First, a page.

Branson, Mo., is evolving with a lakefront development and new attractions, but its hospitality and scenic beauty remain untouched by time.
On a visit to Silver Dollar City theme park in the 1970s, I vividly recall sitting on the train with my brothers and parents as the locomotive stopped and the conductor got into a spirited conversation with two hapless train robbers, who tried to talk their way out of trouble by telling the conductor my mother was their “ma.”
Much to my surprise and delight, it was the same play that unfolded next to the train on a summer trip last year with my wife and our two sons. That shotgun blast probably burned into their memories their entertaining and exciting vacation experience just as it did mine more than three decades ago.
The southwest Missouri entertainment mecca still has many of the same attractions and homespun appeal that it has had since visitors first started flocking there in the 1960s. But it has also changed tremendously since then, particularly in the last few years. The city now has an impressive new lakefront development, Branson Landing, with an array of stores, restaurants and boutique shops that you could find in Chicago or even New York. Dozens of new shows, many worthy of Broadway or Las Vegas, entertain visitors daily. And the theme parks are continually adding bigger, better and more thrilling rides.
Branson is a study in the adage that the more things change, the more they stay the same. Even as the town evolves, at its heart, Branson remains the quintessential American summer family vacation destination. And it’s the place where I hope my two sons take their families some day to create vacation memories that last as long as mine have.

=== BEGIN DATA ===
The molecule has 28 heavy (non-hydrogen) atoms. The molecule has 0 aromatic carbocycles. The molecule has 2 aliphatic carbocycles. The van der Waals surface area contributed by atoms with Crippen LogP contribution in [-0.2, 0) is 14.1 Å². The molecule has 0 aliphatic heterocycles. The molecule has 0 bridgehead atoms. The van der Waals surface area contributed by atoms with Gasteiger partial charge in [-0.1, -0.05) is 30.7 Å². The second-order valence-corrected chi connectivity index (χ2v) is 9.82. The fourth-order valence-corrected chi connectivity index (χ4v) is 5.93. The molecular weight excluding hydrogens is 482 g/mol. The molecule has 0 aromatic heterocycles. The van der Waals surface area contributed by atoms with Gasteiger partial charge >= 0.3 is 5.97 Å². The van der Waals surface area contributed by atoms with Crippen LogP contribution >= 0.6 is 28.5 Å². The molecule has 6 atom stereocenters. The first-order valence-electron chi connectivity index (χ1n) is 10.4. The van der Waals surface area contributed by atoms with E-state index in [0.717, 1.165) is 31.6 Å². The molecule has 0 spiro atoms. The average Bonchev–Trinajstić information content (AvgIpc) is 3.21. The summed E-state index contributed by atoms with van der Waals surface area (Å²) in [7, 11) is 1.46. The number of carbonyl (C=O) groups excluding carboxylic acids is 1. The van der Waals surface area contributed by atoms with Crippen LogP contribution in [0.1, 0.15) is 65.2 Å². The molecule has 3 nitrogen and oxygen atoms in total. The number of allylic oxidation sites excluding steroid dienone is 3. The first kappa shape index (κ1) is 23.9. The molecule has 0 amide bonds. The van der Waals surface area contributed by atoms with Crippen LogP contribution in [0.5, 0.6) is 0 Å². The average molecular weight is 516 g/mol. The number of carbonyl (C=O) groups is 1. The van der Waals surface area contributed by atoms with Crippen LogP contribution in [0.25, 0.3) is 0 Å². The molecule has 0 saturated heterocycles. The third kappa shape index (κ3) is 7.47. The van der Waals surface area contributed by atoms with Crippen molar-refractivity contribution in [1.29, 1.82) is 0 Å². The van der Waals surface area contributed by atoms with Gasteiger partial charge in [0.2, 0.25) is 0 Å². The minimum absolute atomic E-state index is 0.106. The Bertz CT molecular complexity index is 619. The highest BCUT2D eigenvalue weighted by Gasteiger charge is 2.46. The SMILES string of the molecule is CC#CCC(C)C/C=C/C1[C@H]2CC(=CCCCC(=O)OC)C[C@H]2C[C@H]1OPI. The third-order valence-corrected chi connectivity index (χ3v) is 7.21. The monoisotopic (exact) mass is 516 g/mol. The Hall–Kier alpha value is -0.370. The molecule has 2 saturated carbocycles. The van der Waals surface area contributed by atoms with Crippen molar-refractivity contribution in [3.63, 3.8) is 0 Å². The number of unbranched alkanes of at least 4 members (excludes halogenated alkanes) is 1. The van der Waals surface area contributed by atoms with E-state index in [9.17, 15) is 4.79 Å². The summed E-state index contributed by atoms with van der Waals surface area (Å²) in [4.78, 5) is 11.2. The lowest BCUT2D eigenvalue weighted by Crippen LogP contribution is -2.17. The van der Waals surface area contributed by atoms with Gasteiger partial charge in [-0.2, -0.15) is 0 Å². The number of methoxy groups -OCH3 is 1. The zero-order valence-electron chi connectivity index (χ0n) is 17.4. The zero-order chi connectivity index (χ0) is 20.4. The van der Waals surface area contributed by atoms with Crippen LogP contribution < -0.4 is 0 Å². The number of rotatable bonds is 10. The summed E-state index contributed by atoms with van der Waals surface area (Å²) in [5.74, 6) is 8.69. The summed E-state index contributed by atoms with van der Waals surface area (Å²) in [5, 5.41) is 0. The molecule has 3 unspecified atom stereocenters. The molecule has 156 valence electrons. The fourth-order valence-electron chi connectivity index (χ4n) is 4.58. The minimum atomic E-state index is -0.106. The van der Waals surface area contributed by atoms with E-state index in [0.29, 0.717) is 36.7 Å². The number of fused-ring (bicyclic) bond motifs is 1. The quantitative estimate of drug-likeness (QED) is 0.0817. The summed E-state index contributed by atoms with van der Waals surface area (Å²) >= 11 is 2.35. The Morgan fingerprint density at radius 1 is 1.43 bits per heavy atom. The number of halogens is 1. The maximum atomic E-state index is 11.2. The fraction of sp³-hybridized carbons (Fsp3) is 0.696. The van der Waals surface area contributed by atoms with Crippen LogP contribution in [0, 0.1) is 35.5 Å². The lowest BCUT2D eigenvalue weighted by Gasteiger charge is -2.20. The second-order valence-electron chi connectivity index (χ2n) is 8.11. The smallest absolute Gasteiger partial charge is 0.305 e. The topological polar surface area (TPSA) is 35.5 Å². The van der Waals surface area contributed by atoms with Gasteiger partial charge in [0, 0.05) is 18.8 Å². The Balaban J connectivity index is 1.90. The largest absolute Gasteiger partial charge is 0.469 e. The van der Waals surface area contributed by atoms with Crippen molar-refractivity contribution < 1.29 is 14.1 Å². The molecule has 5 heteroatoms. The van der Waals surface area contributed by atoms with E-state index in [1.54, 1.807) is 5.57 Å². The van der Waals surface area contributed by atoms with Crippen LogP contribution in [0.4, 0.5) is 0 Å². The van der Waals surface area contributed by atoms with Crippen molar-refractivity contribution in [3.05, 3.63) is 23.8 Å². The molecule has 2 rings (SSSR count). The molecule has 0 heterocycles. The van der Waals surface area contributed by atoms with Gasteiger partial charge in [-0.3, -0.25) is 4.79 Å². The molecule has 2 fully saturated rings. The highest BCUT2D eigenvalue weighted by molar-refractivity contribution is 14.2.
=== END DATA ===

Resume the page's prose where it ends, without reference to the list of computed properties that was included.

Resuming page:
New this year at the park is The Giant Swing, a $6 million ride that launches riders more than seven stories in the air and nearly upside down at roller coaster speeds. The ride bursts through a massive hay barn in the new Great Barn area of the park, which also features interactive activities from cow milking to hand-turned ice cream. There are also silo-themed climbing towers where riders use rope-pulls to propel themselves more than 30 feet in the air.
Summer is a great time for families to visit when the park celebrates National Kids’ Fest. Through Aug. 12, the festival is presenting an all-new show, Circus of the CenturyOn Ice, a circus-themed show with acrobats and clowns. There’s also a new Kid Concoctions creativity center where youngsters can make their own gooey gunk or learn how to make a volcano. In addition, the Southern Gospel Picnic will be held Aug. 30Sept. 9 featuring top names in Southern Gospel and plenty of picnic food.
During our visit, we couldn’t keep our two sons out of the World’s Largest Treehouse at Geyser Gulch, a massive playground on three levels featuring rope crawls, foam blasters, water cannons and more. Splash Harbor, which is connected to Geyser Gulch, is a three-story boat and a four-level dock-side tower, all loaded with water blasters perfect for soaking your siblings or parents.
By introducing new rides, including the high-flying coasters Wildfire and PowderKeg in the last few years, and by maintaining its down-home charm, Silver Dollar City brings families back. Indeed, upwards of 75 percent of the visitors each day are repeat customers, one of the highest levels of repeat business of any theme park in the nation.